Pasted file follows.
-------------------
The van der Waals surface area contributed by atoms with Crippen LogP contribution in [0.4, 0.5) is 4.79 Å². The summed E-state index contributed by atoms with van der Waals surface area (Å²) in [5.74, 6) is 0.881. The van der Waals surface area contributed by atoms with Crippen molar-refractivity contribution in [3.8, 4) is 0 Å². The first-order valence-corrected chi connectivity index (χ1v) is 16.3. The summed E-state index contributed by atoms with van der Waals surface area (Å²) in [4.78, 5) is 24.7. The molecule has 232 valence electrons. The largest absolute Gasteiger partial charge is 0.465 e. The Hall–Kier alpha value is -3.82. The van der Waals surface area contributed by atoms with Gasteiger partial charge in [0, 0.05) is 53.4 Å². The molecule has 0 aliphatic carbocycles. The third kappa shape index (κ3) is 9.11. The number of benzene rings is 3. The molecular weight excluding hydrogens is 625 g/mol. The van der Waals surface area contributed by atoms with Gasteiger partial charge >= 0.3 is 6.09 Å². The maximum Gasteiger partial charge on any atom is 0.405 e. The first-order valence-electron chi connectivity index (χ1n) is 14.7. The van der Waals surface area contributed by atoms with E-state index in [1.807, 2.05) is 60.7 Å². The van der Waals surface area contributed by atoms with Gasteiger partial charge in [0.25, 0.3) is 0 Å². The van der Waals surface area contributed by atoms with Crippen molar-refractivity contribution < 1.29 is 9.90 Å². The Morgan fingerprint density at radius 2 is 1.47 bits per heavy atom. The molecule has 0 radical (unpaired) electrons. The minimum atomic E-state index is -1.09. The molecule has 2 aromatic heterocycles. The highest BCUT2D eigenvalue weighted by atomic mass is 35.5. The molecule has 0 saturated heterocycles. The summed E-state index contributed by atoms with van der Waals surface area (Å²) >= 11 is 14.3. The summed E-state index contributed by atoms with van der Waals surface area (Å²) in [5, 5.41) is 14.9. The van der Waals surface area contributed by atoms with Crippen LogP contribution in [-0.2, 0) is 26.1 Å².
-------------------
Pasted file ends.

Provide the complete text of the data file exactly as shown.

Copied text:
The van der Waals surface area contributed by atoms with Crippen LogP contribution in [0.4, 0.5) is 4.79 Å². The summed E-state index contributed by atoms with van der Waals surface area (Å²) in [5.74, 6) is 0.881. The van der Waals surface area contributed by atoms with Crippen molar-refractivity contribution in [3.8, 4) is 0 Å². The first-order valence-corrected chi connectivity index (χ1v) is 16.3. The summed E-state index contributed by atoms with van der Waals surface area (Å²) in [4.78, 5) is 24.7. The molecule has 232 valence electrons. The largest absolute Gasteiger partial charge is 0.465 e. The Hall–Kier alpha value is -3.82. The van der Waals surface area contributed by atoms with Gasteiger partial charge in [0, 0.05) is 53.4 Å². The molecule has 0 aliphatic carbocycles. The third kappa shape index (κ3) is 9.11. The number of benzene rings is 3. The molecular weight excluding hydrogens is 625 g/mol. The van der Waals surface area contributed by atoms with Gasteiger partial charge >= 0.3 is 6.09 Å². The maximum Gasteiger partial charge on any atom is 0.405 e. The first-order valence-electron chi connectivity index (χ1n) is 14.7. The van der Waals surface area contributed by atoms with E-state index in [1.807, 2.05) is 60.7 Å². The van der Waals surface area contributed by atoms with Gasteiger partial charge in [0.25, 0.3) is 0 Å². The van der Waals surface area contributed by atoms with Crippen molar-refractivity contribution < 1.29 is 9.90 Å². The Morgan fingerprint density at radius 2 is 1.47 bits per heavy atom. The molecule has 0 radical (unpaired) electrons. The minimum atomic E-state index is -1.09. The molecule has 2 aromatic heterocycles. The highest BCUT2D eigenvalue weighted by atomic mass is 35.5. The molecule has 0 saturated heterocycles. The summed E-state index contributed by atoms with van der Waals surface area (Å²) >= 11 is 14.3. The summed E-state index contributed by atoms with van der Waals surface area (Å²) in [5, 5.41) is 14.9. The van der Waals surface area contributed by atoms with Crippen LogP contribution in [-0.2, 0) is 26.1 Å².